Renko, introduced in Smith's 1981 bestseller, Gorky Park, is a cop well out of sync with rapidly changing Russian society, "a difficult investigator, a holdover from the Soviet era, a man on the skids" whose determination to do more than go through the motions of criminal inquiries inevitably exasperates his superiors. Thus, when this saturnine detective declines to accept the verdict that Ivanov did himself in--who peppered that salt around the capitalist's premises, Renko still wants to know, and what about rumors of a security breach at Ivanov's apartment building?--he is exiled to the Ukrainian Zone of Exclusion, the "radioactive wasteland" surrounding Chernobyl, site of a notorious 1986 nuclear disaster and the place where, only a week after Ivanov's demise, his company's senior vice-president is found with his throat slit. There, among cynical scientists, entrepreneurial scavengers, and predators both two- and four-legged--an exclusive coterie of the rejected--Renko chews over the crimes on his plate. Unfortunately, the dosimeter that warns him of radiation exposure at Chernobyl does not also protect him from a pair of malevolent brothers, or a "damaged" woman doctor offering him mutually assured disappointment.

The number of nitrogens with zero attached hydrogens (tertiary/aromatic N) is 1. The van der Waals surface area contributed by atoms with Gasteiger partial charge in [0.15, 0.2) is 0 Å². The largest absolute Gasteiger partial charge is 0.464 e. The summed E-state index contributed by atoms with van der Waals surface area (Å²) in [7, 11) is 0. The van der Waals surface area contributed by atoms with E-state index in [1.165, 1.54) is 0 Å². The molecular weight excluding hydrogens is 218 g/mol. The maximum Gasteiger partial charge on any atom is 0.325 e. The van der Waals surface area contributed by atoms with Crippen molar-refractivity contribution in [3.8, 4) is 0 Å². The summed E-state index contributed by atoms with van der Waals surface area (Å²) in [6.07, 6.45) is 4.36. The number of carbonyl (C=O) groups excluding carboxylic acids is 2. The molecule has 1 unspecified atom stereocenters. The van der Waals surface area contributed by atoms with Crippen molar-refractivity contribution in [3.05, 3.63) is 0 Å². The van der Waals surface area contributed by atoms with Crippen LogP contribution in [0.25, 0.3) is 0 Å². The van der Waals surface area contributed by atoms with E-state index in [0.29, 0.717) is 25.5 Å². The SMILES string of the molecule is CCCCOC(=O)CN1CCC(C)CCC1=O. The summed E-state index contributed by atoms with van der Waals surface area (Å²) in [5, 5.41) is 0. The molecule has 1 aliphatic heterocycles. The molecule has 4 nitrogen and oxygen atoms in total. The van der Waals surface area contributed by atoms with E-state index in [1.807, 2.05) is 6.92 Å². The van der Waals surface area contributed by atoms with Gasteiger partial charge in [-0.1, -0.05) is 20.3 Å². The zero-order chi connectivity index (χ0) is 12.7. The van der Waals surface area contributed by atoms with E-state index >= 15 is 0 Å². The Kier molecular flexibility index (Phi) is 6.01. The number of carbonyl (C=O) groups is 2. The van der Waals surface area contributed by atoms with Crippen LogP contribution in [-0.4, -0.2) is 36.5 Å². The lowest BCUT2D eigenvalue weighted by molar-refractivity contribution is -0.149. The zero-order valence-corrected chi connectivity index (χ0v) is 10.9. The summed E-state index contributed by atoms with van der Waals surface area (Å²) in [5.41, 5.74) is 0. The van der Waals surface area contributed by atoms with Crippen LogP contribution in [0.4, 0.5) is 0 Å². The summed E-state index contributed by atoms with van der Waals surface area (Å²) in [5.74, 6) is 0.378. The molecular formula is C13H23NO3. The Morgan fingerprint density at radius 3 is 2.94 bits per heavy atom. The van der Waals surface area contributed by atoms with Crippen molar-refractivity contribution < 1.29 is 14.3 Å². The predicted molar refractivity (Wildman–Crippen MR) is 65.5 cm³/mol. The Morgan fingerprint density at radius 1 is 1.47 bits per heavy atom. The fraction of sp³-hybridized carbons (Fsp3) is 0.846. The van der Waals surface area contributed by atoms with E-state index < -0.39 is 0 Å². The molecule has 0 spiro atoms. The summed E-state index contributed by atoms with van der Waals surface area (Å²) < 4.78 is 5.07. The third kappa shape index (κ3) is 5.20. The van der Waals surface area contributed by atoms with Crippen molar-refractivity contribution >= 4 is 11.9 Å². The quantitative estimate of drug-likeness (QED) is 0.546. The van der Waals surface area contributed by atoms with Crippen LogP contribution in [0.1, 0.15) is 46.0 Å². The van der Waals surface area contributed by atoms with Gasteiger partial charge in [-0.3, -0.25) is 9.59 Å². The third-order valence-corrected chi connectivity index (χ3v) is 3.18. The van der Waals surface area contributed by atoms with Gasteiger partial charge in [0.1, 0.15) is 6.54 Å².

Smith has a keen eye for the comical quirks of modern-day Russia--its chaotic roadways, voracious appetite for post-communist luxuries, and evolving ethics ("Russians used to kill for women or power, real reasons. Now they kill for money"). And this story's bleakly beautiful Ukrainian backdrop nicely complements the desperate hope of Renko's task. Still, the greatest strength of Wolves Eat Dogs (Smith's fifth series installment, after Havana Bay) is its characters, especially Arkady Renko, who despite his lugubrious nature continues to show a heart as expansive and unfathomable as the Siberia steppe. --J. Kingston Pierce --This text refers to an out of print or unavailable edition of this title.
From Publishers Weekly
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